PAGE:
The Public Support for Democratization in Korea: A Multi-Dimensional Approach

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Shin, Doh Chul; Kim, Kwang Woong; Chey, Myung
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서울대학교 사회과학연구원
사회과학과 정책연구, Vol.12 No.3, pp. 113-127
In every region of the world these days, countless numbers of ordinary citizens are demanding the transformation of their political systems into democracies. With the dramatic collapse of the Berlin Wall and the widespread removal of barbed wire, democracy is rapidly becoming an officially acceptable goal in many countries of the Second and Third Worlds(Barnes, 1990; Bohlen, 1990; Bunce, 1990; Fukuyama, 1989; Rustow, 1990; UNESCO, 1990).

As documented in the large volume of the empirical literature, the creation of a stable and fully democratic state depends on a variety of conditions and forces, including class structure, culture, economy, political history, and international environment (Barber and Watson, 1989; Bermeo, 1990; Dahl, 1961; Diamond, Lipset, and Linz, 1986; Huntington, 1984; Lijphart, 1984; Linz and Stephen, 1978; Lipset, 1981; Moore Jr., 1961; O'Donnell and Schmitter, 1986; Powell, 1982; Rustow, 1990; Seligson and Muller, 1987; Weiner, 1987). Of those conditions and forces, the quality of the mass citizenry is known to be the ultimate determinant of struggles for democracy. Although all other conditions can facilitate or hinder the process of democratization, it is the ordinary people in the countries undergoing such change that will eventually determine whether or not viable democracies will be established and maintained there (Dahl, 1989: 262; Gershman, 1988: 25; Gibson, Dutch, and Tedin, 1990: 3; Inglehart, 1990: 24; Marcus, 1988: 27). As Dalton (1988) simply puts it, "popular support is essential for democracies to survive" (p.229).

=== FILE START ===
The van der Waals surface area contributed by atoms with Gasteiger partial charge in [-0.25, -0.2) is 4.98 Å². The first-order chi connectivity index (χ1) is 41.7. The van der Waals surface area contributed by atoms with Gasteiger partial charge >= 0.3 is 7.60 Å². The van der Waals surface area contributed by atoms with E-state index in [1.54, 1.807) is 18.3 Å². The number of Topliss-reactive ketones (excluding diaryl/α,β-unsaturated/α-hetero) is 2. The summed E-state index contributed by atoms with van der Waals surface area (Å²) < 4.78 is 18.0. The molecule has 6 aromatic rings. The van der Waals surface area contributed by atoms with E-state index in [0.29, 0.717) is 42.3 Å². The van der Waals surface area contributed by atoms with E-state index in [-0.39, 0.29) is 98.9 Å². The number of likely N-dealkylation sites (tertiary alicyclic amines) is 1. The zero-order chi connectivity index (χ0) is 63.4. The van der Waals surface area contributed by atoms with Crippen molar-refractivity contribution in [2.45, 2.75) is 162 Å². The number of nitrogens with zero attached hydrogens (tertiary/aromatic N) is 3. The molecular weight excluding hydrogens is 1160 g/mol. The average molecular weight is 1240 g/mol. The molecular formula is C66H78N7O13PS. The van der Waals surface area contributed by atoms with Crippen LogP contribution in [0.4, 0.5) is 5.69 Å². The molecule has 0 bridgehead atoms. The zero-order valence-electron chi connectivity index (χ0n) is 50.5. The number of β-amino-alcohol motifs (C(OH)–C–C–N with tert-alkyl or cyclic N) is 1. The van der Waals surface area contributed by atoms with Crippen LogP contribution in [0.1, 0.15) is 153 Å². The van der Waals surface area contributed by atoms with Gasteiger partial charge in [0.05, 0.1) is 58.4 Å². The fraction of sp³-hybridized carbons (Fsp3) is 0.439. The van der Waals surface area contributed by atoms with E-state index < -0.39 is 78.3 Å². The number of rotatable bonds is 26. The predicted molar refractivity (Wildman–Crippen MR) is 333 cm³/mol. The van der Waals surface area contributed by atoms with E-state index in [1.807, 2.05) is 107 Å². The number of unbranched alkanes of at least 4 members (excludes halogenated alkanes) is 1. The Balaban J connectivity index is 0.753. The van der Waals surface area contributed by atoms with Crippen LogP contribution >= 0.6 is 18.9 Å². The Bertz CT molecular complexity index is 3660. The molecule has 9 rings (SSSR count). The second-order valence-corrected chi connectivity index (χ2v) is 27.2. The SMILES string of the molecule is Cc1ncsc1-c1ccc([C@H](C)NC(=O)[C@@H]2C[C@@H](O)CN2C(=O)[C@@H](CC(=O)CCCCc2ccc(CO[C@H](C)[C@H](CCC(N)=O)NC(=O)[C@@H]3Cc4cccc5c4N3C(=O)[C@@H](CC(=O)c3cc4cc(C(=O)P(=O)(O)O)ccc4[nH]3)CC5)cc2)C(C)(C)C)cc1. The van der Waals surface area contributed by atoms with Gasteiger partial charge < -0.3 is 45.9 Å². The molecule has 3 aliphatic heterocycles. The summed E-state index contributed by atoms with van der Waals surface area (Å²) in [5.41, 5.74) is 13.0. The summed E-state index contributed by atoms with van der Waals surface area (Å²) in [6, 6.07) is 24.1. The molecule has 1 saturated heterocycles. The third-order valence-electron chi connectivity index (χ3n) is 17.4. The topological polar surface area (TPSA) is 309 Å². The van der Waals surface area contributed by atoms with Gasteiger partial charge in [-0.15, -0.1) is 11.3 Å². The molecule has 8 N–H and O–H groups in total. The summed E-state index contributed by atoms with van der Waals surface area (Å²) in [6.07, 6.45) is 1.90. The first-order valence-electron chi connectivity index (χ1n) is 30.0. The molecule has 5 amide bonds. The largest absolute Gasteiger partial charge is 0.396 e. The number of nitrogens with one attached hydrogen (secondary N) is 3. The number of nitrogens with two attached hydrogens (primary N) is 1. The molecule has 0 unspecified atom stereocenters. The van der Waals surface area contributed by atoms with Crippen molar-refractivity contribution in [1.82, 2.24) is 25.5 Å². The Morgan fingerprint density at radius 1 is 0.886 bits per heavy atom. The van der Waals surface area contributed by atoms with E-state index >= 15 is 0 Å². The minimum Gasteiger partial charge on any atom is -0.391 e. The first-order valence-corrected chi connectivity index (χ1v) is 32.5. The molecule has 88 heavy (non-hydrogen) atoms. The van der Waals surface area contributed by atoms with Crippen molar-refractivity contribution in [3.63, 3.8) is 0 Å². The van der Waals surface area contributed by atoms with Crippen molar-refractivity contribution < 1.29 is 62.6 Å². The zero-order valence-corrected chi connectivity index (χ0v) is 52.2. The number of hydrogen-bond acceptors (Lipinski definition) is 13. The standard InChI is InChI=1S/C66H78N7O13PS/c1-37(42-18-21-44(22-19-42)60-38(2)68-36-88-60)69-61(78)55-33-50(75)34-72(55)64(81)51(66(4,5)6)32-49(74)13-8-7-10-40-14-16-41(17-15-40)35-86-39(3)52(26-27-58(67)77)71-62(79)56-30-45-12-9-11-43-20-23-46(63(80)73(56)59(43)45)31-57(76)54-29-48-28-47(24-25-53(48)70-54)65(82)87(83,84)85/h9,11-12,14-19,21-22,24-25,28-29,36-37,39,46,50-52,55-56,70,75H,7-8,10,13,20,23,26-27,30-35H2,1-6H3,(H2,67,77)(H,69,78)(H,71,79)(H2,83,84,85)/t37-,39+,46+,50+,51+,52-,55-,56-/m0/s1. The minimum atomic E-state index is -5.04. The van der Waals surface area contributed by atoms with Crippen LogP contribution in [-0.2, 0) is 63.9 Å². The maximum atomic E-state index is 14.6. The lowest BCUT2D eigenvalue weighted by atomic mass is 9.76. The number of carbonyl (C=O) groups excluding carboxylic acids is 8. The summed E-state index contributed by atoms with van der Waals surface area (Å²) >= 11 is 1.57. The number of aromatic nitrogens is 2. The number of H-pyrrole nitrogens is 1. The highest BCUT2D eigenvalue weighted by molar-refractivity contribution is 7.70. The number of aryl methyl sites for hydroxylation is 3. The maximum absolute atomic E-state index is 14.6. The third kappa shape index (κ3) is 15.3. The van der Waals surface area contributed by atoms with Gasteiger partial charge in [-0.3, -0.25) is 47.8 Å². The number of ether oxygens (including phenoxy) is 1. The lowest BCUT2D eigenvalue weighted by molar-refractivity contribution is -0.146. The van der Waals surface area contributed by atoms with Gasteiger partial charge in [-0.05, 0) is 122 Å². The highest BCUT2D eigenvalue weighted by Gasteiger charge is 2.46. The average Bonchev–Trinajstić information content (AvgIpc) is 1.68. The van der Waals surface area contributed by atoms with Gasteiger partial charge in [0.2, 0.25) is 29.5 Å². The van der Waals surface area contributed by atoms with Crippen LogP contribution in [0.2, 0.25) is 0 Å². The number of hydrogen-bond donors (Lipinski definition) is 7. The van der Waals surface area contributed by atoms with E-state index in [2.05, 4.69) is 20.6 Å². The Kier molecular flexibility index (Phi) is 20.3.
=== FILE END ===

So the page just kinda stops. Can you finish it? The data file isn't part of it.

To create and sustain a viable democracy in a country, its citizenry have to demonstrate more than a passion for the idea of democracy. Between people's passion for democracy as a political ideal and their abilities at democratic politics there always exists a tremendous gap. There is also a wide span between their democratic political aspirations and their actual behavior as citizens of a democratic state. As Inglehart(1990) observes, "a long-term commitment to democratic institutions among the public is also required in order to sustain democracy when conditions are dire" (p. 24).

The gap between the ideal and reality of democratic politics explains why so many countries in the Third World have failed to remain cosistently democratic for a substantial period of time (Linz, 1990; Linz and Stephen, 1978; Needler, 1987; Roberts, 1990; Wesson, 1982). This is also the reason why many of the newly democratizing countries in Asia, Eastern Europe, and other parts of the world are likely to falter repeatedly on their road to democracy and why only a few will achieve a successful transition to it. Their problems of democratization and their prospects, therefore, can be assessed meaningfully only with an adequate understanding of the exact nature of their public support for the transformation of authoritarian rule into democratic politics.

To facilitate such an understanding, this paper explores the notion of mass support for democratization in the context of a newly democratizing country. To this end, the paper will first make a brief review of previous empirical research on the subject. Then it will propose a multidimensional model for a comprehensive assessment of public support for democratization. This will be followed by an empirical testing of the model with a set of national sample survey data recently collected from a country that has been undergoing transition to democracy following two decades of harsh authoritarian rule.
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College of Social Sciences (사회과학대학)Center for Social Sciences (사회과학연구원)한국사회과학사회과학과 정책연구 vol.12 (1990-1991)
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